Early in the summer, my cub pack set up a schedule for activities. lots of things to go and see and do. Our final event was a family campout at Yamanaka, at the foot of Mt Fuji.
As the weekend neared, the weatherman began to predict a change from the hot sunny days we have had in excess. Unfortunately, that prediction included rain storms.
Although I have no problem camping in the rain with Boy Scouts, Cubs and parents with younger siblings ... not my idea of a fun event when rain is included.
I packed my van Friday night and set out early Saturday morning to my parking lot, Nikko's leash on one arm, pack on my back, craft supplies over one shoulder, and a big umbrella in my hand. It was dumping down huge drops of rain and our narrow lane without drains was a lake. BUT, by the time I had reached the car, the sun was back out.
I picked up my assistant near the highway entrance and there were off and on sprinkles but by the time we reached the camp, there were patches of blue sky between the clouds. We rented a huge canvas fly and got it set up ... just in case. That did it! The weather cleared up completely.
My assistant leader brought some really great activities. One was this string on two rods. and a magic formula of soap and starch and glycerin for making these huge bubbles. Another set of rods had the string tied in little loops and made hundreds of bubbles in one wave. Everyone got plenty of chances to try and some of those giant bubbles were well over six feet long.
I brought knives and saws and the boys tried their hands at making owl neckerchief slides from natural materials. This one was made by a seven-year-old Cub.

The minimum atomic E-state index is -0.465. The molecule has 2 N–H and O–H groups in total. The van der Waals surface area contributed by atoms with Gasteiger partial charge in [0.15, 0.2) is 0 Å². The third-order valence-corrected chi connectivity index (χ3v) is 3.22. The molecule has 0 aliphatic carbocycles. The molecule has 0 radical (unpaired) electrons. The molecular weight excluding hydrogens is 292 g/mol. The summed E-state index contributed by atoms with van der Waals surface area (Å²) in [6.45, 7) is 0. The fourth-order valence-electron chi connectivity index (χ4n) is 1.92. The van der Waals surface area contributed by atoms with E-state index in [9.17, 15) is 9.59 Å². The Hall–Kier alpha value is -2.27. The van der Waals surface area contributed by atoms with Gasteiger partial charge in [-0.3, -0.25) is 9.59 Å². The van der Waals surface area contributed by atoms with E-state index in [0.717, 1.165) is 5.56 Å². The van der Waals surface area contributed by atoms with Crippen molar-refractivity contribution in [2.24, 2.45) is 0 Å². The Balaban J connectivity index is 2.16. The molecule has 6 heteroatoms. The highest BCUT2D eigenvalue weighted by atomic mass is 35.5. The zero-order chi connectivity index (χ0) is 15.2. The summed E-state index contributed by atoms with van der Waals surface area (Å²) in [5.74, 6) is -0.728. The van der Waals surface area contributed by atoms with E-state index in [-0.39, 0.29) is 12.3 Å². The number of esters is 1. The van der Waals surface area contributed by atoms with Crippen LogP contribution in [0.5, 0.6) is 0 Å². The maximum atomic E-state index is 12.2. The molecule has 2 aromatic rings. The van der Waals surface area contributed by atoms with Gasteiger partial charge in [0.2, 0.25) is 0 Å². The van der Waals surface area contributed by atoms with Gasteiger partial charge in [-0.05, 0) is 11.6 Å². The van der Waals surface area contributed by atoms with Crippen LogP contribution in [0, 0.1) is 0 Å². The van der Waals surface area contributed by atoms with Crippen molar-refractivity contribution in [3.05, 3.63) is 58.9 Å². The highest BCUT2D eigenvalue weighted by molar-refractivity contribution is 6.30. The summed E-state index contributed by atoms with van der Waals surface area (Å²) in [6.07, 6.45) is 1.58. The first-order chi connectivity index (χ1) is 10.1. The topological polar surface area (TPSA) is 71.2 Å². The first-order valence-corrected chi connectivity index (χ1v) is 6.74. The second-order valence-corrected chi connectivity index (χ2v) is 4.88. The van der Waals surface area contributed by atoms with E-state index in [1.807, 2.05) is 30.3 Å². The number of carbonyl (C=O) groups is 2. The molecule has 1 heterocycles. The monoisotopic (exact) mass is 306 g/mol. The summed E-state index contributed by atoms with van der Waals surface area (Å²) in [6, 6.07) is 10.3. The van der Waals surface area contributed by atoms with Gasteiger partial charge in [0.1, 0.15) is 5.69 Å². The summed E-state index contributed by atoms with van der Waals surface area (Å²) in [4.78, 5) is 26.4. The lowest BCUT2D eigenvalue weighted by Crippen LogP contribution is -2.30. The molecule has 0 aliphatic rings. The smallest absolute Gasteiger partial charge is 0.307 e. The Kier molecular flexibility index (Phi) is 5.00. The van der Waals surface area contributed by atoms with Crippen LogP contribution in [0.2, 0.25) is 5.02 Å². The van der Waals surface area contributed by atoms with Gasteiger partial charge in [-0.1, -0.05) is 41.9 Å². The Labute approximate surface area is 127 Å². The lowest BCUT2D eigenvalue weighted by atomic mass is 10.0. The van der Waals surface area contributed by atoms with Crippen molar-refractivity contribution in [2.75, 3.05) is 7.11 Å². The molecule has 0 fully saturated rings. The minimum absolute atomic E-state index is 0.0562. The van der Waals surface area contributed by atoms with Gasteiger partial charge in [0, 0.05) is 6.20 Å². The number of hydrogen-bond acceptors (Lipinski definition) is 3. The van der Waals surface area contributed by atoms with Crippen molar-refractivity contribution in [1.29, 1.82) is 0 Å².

My assistant prepared a nature BINGO for using on a hike. They had to actually be looking at the object as they checked it off. The parent leaders set off with the kids and I was well aware of their return because the last item was a "dog" and they all knew where to find Nikko.
The nature around Mt Fuji is beautiful every time of year. Sunday morning the families climbed to the top of the building for a view of Fuji while I enjoyed some of the wild flowers, boiled a bit of water for some coffee, and worked on my quilt border.
It took about as long to take down the rain fly and pack it all back up to return as it did to set it up ... well, maybe longer. I was just glad that we hadn't needed it.
I returned home in the late afternoon after dropping my assistant off at the train station. These flowers were waiting as I un-loaded my car. There were also messages on my e-mail from the family groups saying they had had a great time. One father sent terrific pictures of the activities and campfire. My camera has had a lot of very hard wear. It is also used by other family members so I do not know what treatment it gets but clearly, something is wrong with the lens and only a small part of any picture is in focus.
The last blurry picture I will show is my finished flimsy. This is already a big enough quilt but I really wanted a border of some kind to frame it. I didn't have any really big pieces of fabric but there was enough of this grey-blue to go around. I stuck in a few spare cornerstones where I had to join the pieces together to make the border long enough.. Now the piece is 293'' square and I will have to hunt around for something to use for the backing. I will have plenty of time to find a basting location and this will be a good quilting project once it gets cooler.
I hope the next picture of this will be taken with a new or repaired camera.